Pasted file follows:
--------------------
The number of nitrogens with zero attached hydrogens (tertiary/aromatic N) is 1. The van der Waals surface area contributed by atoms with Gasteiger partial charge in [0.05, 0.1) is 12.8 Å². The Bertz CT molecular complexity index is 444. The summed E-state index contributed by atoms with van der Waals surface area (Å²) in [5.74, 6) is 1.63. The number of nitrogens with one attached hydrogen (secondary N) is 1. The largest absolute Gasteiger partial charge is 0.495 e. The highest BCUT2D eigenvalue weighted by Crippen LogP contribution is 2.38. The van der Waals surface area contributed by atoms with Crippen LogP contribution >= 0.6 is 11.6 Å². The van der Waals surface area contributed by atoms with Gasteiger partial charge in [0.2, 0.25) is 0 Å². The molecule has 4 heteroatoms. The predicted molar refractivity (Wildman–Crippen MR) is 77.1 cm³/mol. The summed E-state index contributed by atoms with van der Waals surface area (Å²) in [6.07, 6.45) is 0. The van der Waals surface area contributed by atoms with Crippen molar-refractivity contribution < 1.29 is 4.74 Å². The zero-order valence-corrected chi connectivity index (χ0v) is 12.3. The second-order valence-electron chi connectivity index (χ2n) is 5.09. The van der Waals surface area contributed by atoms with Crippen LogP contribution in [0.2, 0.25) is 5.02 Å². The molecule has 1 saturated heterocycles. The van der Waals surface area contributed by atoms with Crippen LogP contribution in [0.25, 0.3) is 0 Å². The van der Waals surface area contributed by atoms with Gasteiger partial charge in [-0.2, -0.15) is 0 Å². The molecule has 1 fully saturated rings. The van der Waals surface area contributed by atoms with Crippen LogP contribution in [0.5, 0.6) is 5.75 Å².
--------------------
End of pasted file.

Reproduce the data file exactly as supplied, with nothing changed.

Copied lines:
The number of nitrogens with zero attached hydrogens (tertiary/aromatic N) is 1. The van der Waals surface area contributed by atoms with Gasteiger partial charge in [0.05, 0.1) is 12.8 Å². The Bertz CT molecular complexity index is 444. The summed E-state index contributed by atoms with van der Waals surface area (Å²) in [5.74, 6) is 1.63. The number of nitrogens with one attached hydrogen (secondary N) is 1. The largest absolute Gasteiger partial charge is 0.495 e. The highest BCUT2D eigenvalue weighted by Crippen LogP contribution is 2.38. The van der Waals surface area contributed by atoms with Crippen LogP contribution >= 0.6 is 11.6 Å². The van der Waals surface area contributed by atoms with Gasteiger partial charge in [0.2, 0.25) is 0 Å². The molecule has 4 heteroatoms. The predicted molar refractivity (Wildman–Crippen MR) is 77.1 cm³/mol. The summed E-state index contributed by atoms with van der Waals surface area (Å²) in [6.07, 6.45) is 0. The van der Waals surface area contributed by atoms with Crippen molar-refractivity contribution < 1.29 is 4.74 Å². The zero-order valence-corrected chi connectivity index (χ0v) is 12.3. The second-order valence-electron chi connectivity index (χ2n) is 5.09. The van der Waals surface area contributed by atoms with Crippen LogP contribution in [0.2, 0.25) is 5.02 Å². The molecule has 1 saturated heterocycles. The van der Waals surface area contributed by atoms with Crippen LogP contribution in [0.25, 0.3) is 0 Å². The van der Waals surface area contributed by atoms with Gasteiger partial charge in [-0.2, -0.15) is 0 Å². The molecule has 1 fully saturated rings. The van der Waals surface area contributed by atoms with Crippen LogP contribution in [0.5, 0.6) is 5.75 Å².